Inflation has increased the cost of goods and services for most every employer, while low unemployment rates have pushed-up wage and benefit costs across the country. Restaurants, in particular, have seen their costs across the board soar, impacting already slim margins.
Some businesses have started to provide line-item detail of these additional expenses to customers, typically to help justify price increases or to make a political statement.
While this practice isn’t entirely new (it started to gain prominence ten years ago with the passage of the employer mandate, part of the Affordable Care Act), recent actions in this regard by two Scottsdale Arizona restaurants resulted in a $20,000 fine.
HOW THE TROUBLE STARTED
In May of 2022, two Scottsdale restaurants, both owned by Chicago-based What If Syndicate caught the eye of the Arizona Attorney General’s Office for adding an undisclosed 3.5% employee benefits fee to their customer’s bills.
According to the lawsuit filed by Arizona Attorney General Kris Mayes, the charges appeared on customer bills as “Emp Benefit”, and were only disclosed on each restaurant's "About Us" website page and/or on the reservation checkout page, with the following language; "We love our staff. To help cover insurance, benefits, and staff wellness we are adding a 3.5% charge for all transactions paid.”
WHERE THE PROBLEM AROSE
It is important to point out that the fee itself was not the problem. The problem was charging the fee without disclosing it more clearly on the menu. Those dining at the restaurants were not aware of the additional fees until they were presented with their bills.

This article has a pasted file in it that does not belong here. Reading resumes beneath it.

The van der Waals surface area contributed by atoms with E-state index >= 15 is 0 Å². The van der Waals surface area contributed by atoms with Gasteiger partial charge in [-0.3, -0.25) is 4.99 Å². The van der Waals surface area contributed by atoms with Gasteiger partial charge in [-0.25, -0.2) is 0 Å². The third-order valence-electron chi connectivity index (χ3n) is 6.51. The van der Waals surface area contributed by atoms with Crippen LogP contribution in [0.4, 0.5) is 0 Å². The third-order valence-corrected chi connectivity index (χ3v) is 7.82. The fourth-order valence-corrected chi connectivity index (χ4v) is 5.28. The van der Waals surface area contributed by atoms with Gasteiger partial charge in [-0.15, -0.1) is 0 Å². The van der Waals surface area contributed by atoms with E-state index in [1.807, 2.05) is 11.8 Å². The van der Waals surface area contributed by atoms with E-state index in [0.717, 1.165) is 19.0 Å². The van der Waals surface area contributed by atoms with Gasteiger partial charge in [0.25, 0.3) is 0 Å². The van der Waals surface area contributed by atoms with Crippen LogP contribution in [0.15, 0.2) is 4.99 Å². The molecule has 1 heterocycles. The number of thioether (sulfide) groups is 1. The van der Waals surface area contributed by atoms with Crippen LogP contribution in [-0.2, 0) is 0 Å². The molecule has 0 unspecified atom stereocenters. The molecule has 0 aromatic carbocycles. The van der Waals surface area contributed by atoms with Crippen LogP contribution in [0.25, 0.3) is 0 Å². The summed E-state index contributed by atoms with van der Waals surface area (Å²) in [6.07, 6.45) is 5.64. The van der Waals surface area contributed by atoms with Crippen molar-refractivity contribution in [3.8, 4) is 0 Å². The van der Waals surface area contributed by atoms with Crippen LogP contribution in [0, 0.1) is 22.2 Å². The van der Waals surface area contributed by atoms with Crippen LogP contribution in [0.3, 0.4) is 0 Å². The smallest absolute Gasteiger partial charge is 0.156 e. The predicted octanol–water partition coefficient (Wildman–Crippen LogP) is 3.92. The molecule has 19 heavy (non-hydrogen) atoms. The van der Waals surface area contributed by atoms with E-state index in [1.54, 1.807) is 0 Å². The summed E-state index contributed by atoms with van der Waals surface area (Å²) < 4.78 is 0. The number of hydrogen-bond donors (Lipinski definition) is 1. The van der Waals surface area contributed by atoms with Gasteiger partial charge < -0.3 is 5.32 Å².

Per the Mayes lawsuit, “The public deserves transparency when dining out, and that includes knowing the total cost of meals before ordering. Defendants created a separate charge that appeared mandatory and allowed defendants to advertise lower menu prices while knowing they would charge higher prices on the final bill."
The lawsuit continued, "Defendants then concealed, suppressed, or omitted material information about that charge on the menu, over the phone, and on their websites. Defendants have charged thousands of consumers this improperly disclosed charge and collected thousands of dollars in additional revenues in the process," the lawsuit added.
While it's true that employee benefits have become more expensive, so have many other goods and services needed to run a business. Employers need to think long and hard about which of these changes to their operations they want to divulge to their customers.
While adding a separate fee to help fund employee benefits might allow employers to avoid raising prices directly, one has to ask where this practice should stop. For example, should employers also add surcharges to offset increases in their cost of electricity, food costs, and legal fees?
At some point, these are just the cost of doing business, and providing such excruciating detail might come off as griping or sour grapes, and ruin brand equity. (Granted, employee benefits is a category of expense that might garner more empathy from customers than others.)
These decisions are obviously up to each individual business, but at the end of the day, employers thinking of adding similar fees must make sure they comply with all applicable laws, including appropriate disclosures at the appropriate points in the purchase process.
If you have questions, contact us. Our HUB Advisors, along with our Compliance Practice Leaders, will help you sort things out.